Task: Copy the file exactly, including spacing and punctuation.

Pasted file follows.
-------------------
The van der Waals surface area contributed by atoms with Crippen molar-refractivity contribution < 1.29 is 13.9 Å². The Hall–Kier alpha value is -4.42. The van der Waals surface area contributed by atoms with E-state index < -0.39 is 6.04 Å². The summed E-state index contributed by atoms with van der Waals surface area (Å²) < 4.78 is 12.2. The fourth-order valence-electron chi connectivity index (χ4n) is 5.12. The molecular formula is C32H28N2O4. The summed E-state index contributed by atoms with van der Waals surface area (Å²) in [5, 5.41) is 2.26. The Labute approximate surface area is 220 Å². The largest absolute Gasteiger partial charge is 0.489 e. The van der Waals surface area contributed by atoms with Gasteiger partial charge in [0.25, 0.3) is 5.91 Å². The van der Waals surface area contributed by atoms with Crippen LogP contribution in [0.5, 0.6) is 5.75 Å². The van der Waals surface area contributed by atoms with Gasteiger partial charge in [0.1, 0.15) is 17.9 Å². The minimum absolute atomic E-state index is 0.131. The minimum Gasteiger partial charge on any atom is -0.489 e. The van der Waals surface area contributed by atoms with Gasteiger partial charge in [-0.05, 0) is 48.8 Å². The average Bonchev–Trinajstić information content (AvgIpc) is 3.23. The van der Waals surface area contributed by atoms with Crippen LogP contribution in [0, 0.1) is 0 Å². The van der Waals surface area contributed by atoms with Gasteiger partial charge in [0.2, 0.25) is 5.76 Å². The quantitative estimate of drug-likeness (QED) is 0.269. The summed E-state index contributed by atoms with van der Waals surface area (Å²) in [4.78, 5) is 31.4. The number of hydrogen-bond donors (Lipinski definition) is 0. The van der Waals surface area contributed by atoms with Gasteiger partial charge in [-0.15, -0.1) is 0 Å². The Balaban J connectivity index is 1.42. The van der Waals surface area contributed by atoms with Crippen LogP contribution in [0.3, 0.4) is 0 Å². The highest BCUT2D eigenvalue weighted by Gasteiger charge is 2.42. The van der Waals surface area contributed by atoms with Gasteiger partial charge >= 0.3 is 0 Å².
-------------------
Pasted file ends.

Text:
The van der Waals surface area contributed by atoms with Crippen molar-refractivity contribution < 1.29 is 13.9 Å². The Hall–Kier alpha value is -4.42. The van der Waals surface area contributed by atoms with E-state index < -0.39 is 6.04 Å². The summed E-state index contributed by atoms with van der Waals surface area (Å²) < 4.78 is 12.2. The fourth-order valence-electron chi connectivity index (χ4n) is 5.12. The molecular formula is C32H28N2O4. The summed E-state index contributed by atoms with van der Waals surface area (Å²) in [5, 5.41) is 2.26. The Labute approximate surface area is 220 Å². The largest absolute Gasteiger partial charge is 0.489 e. The van der Waals surface area contributed by atoms with Gasteiger partial charge in [0.25, 0.3) is 5.91 Å². The van der Waals surface area contributed by atoms with Crippen LogP contribution in [0.5, 0.6) is 5.75 Å². The van der Waals surface area contributed by atoms with Gasteiger partial charge in [0.1, 0.15) is 17.9 Å². The minimum absolute atomic E-state index is 0.131. The minimum Gasteiger partial charge on any atom is -0.489 e. The van der Waals surface area contributed by atoms with Gasteiger partial charge in [-0.05, 0) is 48.8 Å². The average Bonchev–Trinajstić information content (AvgIpc) is 3.23. The van der Waals surface area contributed by atoms with Crippen LogP contribution in [0, 0.1) is 0 Å². The van der Waals surface area contributed by atoms with Gasteiger partial charge in [0.2, 0.25) is 5.76 Å². The quantitative estimate of drug-likeness (QED) is 0.269. The summed E-state index contributed by atoms with van der Waals surface area (Å²) in [4.78, 5) is 31.4. The number of hydrogen-bond donors (Lipinski definition) is 0. The van der Waals surface area contributed by atoms with Gasteiger partial charge in [-0.15, -0.1) is 0 Å². The Balaban J connectivity index is 1.42. The van der Waals surface area contributed by atoms with Crippen LogP contribution in [0.3, 0.4) is 0 Å². The highest BCUT2D eigenvalue weighted by Gasteiger charge is 2.42. The van der Waals surface area contributed by atoms with Gasteiger partial charge >= 0.3 is 0 Å².